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Two Denver health-care workers watch anti-shutdown protesters near the Colorado State Capitol.EXPAND
Two Denver health-care workers watch anti-shutdown protesters near the Colorado State Capitol.
Chase Woodruff

Health-Care Workers Face Off Against Anti-Shutdown Protesters

Images of two Denver hospital workers who held a small, silent counter-protest to an anti-shutdown rally at the Colorado State Capitol this weekend are spreading across the world, becoming a potent symbol of health-care workers' courage during the coronavirus pandemic — and drawing widespread condemnation of the flag-waving rally-goers who hurled abuse at them from their cars.

Westword was on the scene Sunday afternoon when the two workers, who declined to give their names or the name of the hospital where they work, stood in the crosswalk at 12th and Grant Streets during red lights, in what they said was an effort to remind anti-shutdown protesters of why strict social-distancing measures are in place.

Hundreds of Coloradans had gathered at the Capitol a few blocks away, with hundreds more circling the area in their cars, bearing flags and banners and honking their horns in what organizers dubbed "Operation Gridlock," one of a wave of similar demonstrations in at least five states on Sunday.

Colorado House Minority Leader Patrick Neville, a Republican from Castle Rock, attended the protest, which also attracted fringe groups like the Proud Boys, several open-carry activists and "Cowboys for Trump." Demonstrators called for an end to Governor Jared Polis's statewide stay-at-home order, and displayed signs attacking the media, praising President Donald Trump and spreading anti-vaccination conspiracy theories.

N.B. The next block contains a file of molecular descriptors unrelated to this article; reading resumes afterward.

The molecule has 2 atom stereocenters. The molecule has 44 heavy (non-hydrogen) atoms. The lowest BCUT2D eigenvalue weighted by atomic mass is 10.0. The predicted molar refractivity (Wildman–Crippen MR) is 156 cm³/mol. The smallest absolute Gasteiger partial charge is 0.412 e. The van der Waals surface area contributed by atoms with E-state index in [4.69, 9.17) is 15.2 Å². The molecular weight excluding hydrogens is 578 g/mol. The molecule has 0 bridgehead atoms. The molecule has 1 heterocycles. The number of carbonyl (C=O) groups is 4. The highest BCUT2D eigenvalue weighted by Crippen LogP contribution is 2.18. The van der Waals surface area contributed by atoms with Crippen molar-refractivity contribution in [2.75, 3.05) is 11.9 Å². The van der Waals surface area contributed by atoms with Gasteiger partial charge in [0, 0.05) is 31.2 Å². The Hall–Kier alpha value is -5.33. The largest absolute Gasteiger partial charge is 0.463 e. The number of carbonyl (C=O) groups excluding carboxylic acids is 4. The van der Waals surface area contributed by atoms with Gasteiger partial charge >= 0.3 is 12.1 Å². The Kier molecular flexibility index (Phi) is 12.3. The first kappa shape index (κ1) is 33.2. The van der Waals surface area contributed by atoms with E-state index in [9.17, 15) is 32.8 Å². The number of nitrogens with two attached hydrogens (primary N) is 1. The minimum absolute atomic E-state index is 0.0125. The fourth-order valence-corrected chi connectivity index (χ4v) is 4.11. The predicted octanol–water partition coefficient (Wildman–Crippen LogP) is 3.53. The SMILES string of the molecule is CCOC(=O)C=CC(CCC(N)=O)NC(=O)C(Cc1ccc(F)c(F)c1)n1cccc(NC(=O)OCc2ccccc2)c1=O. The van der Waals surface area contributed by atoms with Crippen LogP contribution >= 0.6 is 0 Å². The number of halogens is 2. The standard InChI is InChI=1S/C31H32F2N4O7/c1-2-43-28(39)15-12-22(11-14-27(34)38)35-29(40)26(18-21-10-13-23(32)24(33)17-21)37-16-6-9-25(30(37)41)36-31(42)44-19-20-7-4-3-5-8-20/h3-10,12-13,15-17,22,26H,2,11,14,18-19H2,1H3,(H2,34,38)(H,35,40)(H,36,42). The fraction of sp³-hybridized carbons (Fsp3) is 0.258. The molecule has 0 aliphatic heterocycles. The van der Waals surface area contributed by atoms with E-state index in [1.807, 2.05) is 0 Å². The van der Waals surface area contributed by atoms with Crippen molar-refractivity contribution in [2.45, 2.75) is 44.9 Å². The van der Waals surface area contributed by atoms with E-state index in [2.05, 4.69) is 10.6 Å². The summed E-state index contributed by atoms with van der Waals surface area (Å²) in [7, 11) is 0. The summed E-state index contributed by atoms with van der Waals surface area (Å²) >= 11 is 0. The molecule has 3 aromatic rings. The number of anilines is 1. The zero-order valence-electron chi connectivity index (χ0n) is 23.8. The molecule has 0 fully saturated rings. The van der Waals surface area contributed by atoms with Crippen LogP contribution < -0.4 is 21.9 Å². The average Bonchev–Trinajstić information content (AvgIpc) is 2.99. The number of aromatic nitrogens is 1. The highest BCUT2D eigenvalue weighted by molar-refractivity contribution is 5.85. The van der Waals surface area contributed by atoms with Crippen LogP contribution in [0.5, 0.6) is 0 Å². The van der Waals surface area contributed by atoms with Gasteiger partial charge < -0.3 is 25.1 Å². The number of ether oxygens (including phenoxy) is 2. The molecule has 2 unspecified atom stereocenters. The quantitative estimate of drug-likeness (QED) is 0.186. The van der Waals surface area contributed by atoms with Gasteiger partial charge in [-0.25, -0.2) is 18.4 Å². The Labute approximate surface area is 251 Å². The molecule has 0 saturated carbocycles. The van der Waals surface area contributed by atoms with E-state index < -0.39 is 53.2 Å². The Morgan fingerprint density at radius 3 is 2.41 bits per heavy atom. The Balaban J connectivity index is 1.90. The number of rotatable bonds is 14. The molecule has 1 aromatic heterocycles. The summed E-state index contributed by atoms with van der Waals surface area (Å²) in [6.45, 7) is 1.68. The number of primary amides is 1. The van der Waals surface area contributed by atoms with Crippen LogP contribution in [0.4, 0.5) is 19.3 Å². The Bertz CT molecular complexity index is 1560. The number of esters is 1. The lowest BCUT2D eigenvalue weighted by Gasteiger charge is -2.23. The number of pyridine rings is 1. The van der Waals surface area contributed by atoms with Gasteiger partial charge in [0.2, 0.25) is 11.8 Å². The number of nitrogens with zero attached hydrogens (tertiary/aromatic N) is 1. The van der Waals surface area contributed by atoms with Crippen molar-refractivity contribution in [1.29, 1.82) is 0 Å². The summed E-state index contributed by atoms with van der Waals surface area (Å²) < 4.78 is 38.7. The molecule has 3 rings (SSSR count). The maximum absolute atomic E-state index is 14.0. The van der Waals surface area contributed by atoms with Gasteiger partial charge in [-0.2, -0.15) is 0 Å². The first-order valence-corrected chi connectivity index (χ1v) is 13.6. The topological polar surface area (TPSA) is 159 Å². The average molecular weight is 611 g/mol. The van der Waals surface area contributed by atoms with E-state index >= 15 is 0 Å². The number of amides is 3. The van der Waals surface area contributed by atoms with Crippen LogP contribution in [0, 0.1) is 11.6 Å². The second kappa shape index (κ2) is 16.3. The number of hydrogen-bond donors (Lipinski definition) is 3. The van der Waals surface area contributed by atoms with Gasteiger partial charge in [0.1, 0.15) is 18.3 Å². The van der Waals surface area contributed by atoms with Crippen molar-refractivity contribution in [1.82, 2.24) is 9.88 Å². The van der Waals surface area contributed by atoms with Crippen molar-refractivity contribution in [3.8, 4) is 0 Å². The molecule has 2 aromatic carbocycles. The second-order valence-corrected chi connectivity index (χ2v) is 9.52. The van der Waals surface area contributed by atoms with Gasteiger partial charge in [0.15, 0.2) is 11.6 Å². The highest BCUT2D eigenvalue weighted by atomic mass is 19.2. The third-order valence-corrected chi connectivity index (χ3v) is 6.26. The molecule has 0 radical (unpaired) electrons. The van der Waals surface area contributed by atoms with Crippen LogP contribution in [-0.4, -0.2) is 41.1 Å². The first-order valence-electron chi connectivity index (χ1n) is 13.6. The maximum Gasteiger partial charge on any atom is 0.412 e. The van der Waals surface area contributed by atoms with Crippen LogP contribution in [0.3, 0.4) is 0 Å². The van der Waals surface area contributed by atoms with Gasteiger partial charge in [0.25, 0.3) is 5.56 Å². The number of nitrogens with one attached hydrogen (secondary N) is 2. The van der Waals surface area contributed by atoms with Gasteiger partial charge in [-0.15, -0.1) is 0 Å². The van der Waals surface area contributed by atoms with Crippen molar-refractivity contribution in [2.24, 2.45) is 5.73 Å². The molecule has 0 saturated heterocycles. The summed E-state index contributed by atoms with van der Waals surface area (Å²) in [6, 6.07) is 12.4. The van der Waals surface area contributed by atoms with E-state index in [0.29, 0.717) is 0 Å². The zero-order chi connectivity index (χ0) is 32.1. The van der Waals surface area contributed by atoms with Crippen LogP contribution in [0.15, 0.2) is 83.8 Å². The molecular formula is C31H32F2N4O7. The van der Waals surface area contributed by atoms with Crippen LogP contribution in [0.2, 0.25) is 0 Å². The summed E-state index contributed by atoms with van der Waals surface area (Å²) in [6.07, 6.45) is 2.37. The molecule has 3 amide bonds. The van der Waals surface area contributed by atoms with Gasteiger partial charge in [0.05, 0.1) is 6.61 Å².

"It's really tough," said one of the health-care workers, a physician assistant who asked to be identified only by her nickname, Jo. "If they get sick, we're the ones that are going to take care of them."

Many of the anti-shutdown protesters shouted at the workers as they drove by. Images captured by photojournalist Alyson McClaran showed one man getting out of his car to confront them, while another demonstrator leaned out of her car to display a sign that read, "Show Me the Data."

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"Some people have said 'Thank you,' which is very confusing," Jo said. "But mostly people have been very aggressive. It's been overall pretty negative from people in the cars, but very nice from people in the street."

More than 40,000 Americans have died of COVID-19 so far, with case counts continuing to accelerate even as Trump and other conservatives begin to agitate for a "reopening" of the economy. Polis has targeted April 27 as the date that Colorodo's stay-at-home order could be lifted — though public-health experts have stressed that social-distancing measures will need to remain in place for the foreseeable future, and Denver officials cautioned last week that under a best-case scenario, many the city's restrictions will last for the next two to four months.

Jo and other workers on the front lines of the pandemic, along with state officials and public-health experts, say that the measures are necessary to slow the spread of the virus and minimize stress on the health-care system — and the people who work in it.

"I work every night," she said. "I work tonight, and I take care of patients inside the hospital, with and without COVID. It's catastrophic, and it's devastating."

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